We’re coming up on the end of the outline episodes (the last one will be out on Sunday), so I’d like to take this chance to solicit any ideas you’ve got for future episodes. If you’re interested, you can either contact me via email at email@example.com, reach out to me on facebook, or leave a comment on this post.
One way or another, send me your ideas! I’d love to hear from you. For those of you who already sent ideas my way, thank you very much — I’m grateful to have such a wonderful audience!
This week, we’ll be talking about the height of postwar Japan during the 1970s and 1980s. On the surface, it’s a time of great accomplishment when the dream of catching up to the West had finally been realizing. Looking deeper, however, we find the roots of many of the problems which would bubble to the surface during the economic troubles of the 1990s.
This week, we’re going to discuss the postwar strategy that enabled Japan to revive itself after World War II. In 1952, most observers believed Japan would become a mid-rank regional power on the same order as Sweden; by 1970 it was clear that would not be the case. We’re going to discuss how Japan was able to rebound from defeat so quickly, and what forces propelled the massive growth of the 1950s, 60s, and 70s.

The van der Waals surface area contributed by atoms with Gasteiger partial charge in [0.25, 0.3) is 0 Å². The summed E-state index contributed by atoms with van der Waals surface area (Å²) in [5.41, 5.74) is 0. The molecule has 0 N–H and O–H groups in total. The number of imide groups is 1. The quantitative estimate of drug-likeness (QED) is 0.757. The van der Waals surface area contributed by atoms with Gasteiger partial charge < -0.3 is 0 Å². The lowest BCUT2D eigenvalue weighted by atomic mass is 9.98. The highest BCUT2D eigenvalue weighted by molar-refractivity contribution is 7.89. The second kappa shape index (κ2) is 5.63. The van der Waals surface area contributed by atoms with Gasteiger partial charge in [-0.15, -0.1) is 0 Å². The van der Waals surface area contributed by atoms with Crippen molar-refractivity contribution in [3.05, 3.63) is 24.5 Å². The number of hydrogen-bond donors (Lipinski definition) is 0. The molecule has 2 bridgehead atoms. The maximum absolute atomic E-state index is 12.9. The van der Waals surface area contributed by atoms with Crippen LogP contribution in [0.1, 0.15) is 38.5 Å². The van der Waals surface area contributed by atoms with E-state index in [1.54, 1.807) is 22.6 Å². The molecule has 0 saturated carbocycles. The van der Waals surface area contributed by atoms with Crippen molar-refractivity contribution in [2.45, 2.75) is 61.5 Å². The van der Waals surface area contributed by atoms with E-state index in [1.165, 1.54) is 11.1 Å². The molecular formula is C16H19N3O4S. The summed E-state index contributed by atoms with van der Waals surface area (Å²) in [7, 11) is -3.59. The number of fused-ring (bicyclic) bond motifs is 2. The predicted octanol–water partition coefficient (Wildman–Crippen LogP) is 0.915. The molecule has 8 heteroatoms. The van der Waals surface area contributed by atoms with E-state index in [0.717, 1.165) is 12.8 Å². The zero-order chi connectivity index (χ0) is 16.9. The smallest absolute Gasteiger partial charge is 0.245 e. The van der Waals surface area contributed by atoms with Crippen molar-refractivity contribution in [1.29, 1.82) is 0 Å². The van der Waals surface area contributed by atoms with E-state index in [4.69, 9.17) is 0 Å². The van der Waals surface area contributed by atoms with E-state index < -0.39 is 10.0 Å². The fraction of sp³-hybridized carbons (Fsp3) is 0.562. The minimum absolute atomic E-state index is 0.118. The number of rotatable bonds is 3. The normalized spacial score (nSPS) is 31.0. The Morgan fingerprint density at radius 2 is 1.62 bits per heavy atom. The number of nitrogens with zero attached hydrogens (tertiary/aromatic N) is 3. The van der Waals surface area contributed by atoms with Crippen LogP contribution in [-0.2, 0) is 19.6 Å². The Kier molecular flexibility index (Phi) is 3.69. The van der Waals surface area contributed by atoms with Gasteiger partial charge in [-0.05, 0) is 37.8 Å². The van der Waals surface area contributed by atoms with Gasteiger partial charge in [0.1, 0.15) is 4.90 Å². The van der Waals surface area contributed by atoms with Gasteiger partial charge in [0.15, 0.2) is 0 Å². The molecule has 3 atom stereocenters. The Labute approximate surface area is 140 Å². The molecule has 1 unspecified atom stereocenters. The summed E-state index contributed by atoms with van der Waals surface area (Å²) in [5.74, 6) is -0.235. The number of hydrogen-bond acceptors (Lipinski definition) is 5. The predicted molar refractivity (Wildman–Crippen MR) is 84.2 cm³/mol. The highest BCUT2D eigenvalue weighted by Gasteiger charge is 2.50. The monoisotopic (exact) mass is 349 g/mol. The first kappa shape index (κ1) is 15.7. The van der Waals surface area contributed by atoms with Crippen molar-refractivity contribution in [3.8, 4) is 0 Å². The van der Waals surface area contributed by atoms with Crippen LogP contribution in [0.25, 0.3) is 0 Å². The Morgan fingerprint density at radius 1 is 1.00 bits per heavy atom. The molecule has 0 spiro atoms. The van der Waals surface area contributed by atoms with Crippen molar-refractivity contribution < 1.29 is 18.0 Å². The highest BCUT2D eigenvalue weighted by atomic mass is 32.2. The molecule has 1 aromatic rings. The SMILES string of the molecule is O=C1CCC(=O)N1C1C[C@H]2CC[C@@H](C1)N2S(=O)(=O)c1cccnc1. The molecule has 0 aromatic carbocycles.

This week’s episode is an overview of the Allied Occupation of Japan. In just seven years (1945-1952), the Allies undertook a massive effort to overhaul Japan’s politics, economy, and society. We’ll discuss the ways in which they tried to do so, and briefly attempt to evaluate their success. This was a really interesting episode to write and record — I learned a lot myself! I hope you enjoy it as much as I did.
This week, we’ll be discussing the life and career of Sugihara Chiune, a bureaucrat in the Ministry of Foreign Affairs prior to World War II. In 1940, Sugihara gave up his comfortable life and career to save thousands of Jewish refugees in Eastern Europe from the Nazis. We’ll discuss what he did, why he did it, and why I think it’s important this week.